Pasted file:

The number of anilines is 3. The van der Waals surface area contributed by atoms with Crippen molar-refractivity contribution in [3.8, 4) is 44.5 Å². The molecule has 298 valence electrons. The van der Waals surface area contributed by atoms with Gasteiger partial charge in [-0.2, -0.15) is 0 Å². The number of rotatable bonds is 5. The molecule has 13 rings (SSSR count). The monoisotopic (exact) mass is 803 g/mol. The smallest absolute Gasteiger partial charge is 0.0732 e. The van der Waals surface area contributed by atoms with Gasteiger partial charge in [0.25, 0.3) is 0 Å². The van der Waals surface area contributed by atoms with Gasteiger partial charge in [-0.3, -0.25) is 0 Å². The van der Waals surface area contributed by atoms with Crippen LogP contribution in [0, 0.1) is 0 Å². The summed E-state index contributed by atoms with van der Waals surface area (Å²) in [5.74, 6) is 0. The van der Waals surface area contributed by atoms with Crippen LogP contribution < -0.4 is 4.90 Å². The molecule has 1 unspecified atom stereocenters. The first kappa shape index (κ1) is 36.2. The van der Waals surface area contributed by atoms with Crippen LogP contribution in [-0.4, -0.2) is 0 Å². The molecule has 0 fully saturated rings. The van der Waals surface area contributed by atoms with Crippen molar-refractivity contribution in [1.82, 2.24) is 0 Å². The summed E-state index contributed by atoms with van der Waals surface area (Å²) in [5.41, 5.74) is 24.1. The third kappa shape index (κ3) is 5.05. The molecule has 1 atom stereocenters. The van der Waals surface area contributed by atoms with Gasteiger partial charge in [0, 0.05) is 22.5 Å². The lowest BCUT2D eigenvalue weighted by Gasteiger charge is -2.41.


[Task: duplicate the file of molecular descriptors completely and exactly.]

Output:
The number of anilines is 3. The van der Waals surface area contributed by atoms with Crippen molar-refractivity contribution in [3.8, 4) is 44.5 Å². The molecule has 298 valence electrons. The van der Waals surface area contributed by atoms with Gasteiger partial charge in [-0.2, -0.15) is 0 Å². The number of rotatable bonds is 5. The molecule has 13 rings (SSSR count). The monoisotopic (exact) mass is 803 g/mol. The smallest absolute Gasteiger partial charge is 0.0732 e. The van der Waals surface area contributed by atoms with Gasteiger partial charge in [0.25, 0.3) is 0 Å². The van der Waals surface area contributed by atoms with Gasteiger partial charge in [-0.3, -0.25) is 0 Å². The van der Waals surface area contributed by atoms with Crippen LogP contribution in [0, 0.1) is 0 Å². The summed E-state index contributed by atoms with van der Waals surface area (Å²) in [5.74, 6) is 0. The van der Waals surface area contributed by atoms with Crippen LogP contribution < -0.4 is 4.90 Å². The molecule has 1 unspecified atom stereocenters. The first kappa shape index (κ1) is 36.2. The van der Waals surface area contributed by atoms with Crippen LogP contribution in [-0.4, -0.2) is 0 Å². The molecule has 0 fully saturated rings. The van der Waals surface area contributed by atoms with Crippen molar-refractivity contribution in [1.82, 2.24) is 0 Å². The summed E-state index contributed by atoms with van der Waals surface area (Å²) in [5.41, 5.74) is 24.1. The third kappa shape index (κ3) is 5.05. The molecule has 1 atom stereocenters. The van der Waals surface area contributed by atoms with Gasteiger partial charge in [0, 0.05) is 22.5 Å². The lowest BCUT2D eigenvalue weighted by Gasteiger charge is -2.41.